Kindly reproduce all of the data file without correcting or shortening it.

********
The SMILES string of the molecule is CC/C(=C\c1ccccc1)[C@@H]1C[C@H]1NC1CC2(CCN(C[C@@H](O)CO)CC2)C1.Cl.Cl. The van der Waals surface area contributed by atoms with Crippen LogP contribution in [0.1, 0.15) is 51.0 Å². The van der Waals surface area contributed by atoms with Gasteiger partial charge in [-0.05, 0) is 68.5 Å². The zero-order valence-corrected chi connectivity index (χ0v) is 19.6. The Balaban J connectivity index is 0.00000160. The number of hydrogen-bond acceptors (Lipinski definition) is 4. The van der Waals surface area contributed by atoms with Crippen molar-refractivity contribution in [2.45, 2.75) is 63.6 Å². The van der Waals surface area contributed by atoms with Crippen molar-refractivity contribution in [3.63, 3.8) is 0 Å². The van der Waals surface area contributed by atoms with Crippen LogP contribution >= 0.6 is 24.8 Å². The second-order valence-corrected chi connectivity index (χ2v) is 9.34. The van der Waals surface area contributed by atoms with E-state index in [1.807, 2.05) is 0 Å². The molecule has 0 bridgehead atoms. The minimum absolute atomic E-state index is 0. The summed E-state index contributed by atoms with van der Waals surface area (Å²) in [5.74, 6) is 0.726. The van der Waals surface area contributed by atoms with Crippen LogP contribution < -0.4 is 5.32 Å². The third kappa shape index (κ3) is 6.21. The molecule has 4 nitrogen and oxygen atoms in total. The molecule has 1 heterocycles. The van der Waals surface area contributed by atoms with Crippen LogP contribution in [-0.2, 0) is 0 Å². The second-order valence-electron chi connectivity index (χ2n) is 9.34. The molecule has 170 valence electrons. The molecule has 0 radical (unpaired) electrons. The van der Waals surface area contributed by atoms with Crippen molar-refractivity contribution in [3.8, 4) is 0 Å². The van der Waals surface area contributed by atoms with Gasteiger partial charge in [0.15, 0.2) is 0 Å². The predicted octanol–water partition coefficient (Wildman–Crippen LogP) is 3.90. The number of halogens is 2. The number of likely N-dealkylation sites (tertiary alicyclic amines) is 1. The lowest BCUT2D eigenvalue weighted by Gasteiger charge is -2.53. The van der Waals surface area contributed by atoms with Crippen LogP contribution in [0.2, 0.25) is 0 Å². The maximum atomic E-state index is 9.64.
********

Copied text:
The SMILES string of the molecule is CC/C(=C\c1ccccc1)[C@@H]1C[C@H]1NC1CC2(CCN(C[C@@H](O)CO)CC2)C1.Cl.Cl. The van der Waals surface area contributed by atoms with Crippen LogP contribution in [0.1, 0.15) is 51.0 Å². The van der Waals surface area contributed by atoms with Gasteiger partial charge in [-0.05, 0) is 68.5 Å². The zero-order valence-corrected chi connectivity index (χ0v) is 19.6. The Balaban J connectivity index is 0.00000160. The number of hydrogen-bond acceptors (Lipinski definition) is 4. The van der Waals surface area contributed by atoms with Crippen molar-refractivity contribution in [2.45, 2.75) is 63.6 Å². The van der Waals surface area contributed by atoms with Crippen molar-refractivity contribution in [3.63, 3.8) is 0 Å². The van der Waals surface area contributed by atoms with Crippen LogP contribution >= 0.6 is 24.8 Å². The second-order valence-corrected chi connectivity index (χ2v) is 9.34. The van der Waals surface area contributed by atoms with E-state index in [1.807, 2.05) is 0 Å². The molecule has 0 bridgehead atoms. The minimum absolute atomic E-state index is 0. The summed E-state index contributed by atoms with van der Waals surface area (Å²) in [5.74, 6) is 0.726. The van der Waals surface area contributed by atoms with Crippen LogP contribution < -0.4 is 5.32 Å². The third kappa shape index (κ3) is 6.21. The molecule has 4 nitrogen and oxygen atoms in total. The molecule has 1 heterocycles. The van der Waals surface area contributed by atoms with Crippen LogP contribution in [-0.2, 0) is 0 Å². The second-order valence-electron chi connectivity index (χ2n) is 9.34. The molecule has 170 valence electrons. The molecule has 0 radical (unpaired) electrons. The van der Waals surface area contributed by atoms with Crippen molar-refractivity contribution in [3.8, 4) is 0 Å². The van der Waals surface area contributed by atoms with Gasteiger partial charge in [0.15, 0.2) is 0 Å². The predicted octanol–water partition coefficient (Wildman–Crippen LogP) is 3.90. The number of halogens is 2. The number of likely N-dealkylation sites (tertiary alicyclic amines) is 1. The lowest BCUT2D eigenvalue weighted by Gasteiger charge is -2.53. The van der Waals surface area contributed by atoms with Crippen LogP contribution in [0.2, 0.25) is 0 Å². The maximum atomic E-state index is 9.64.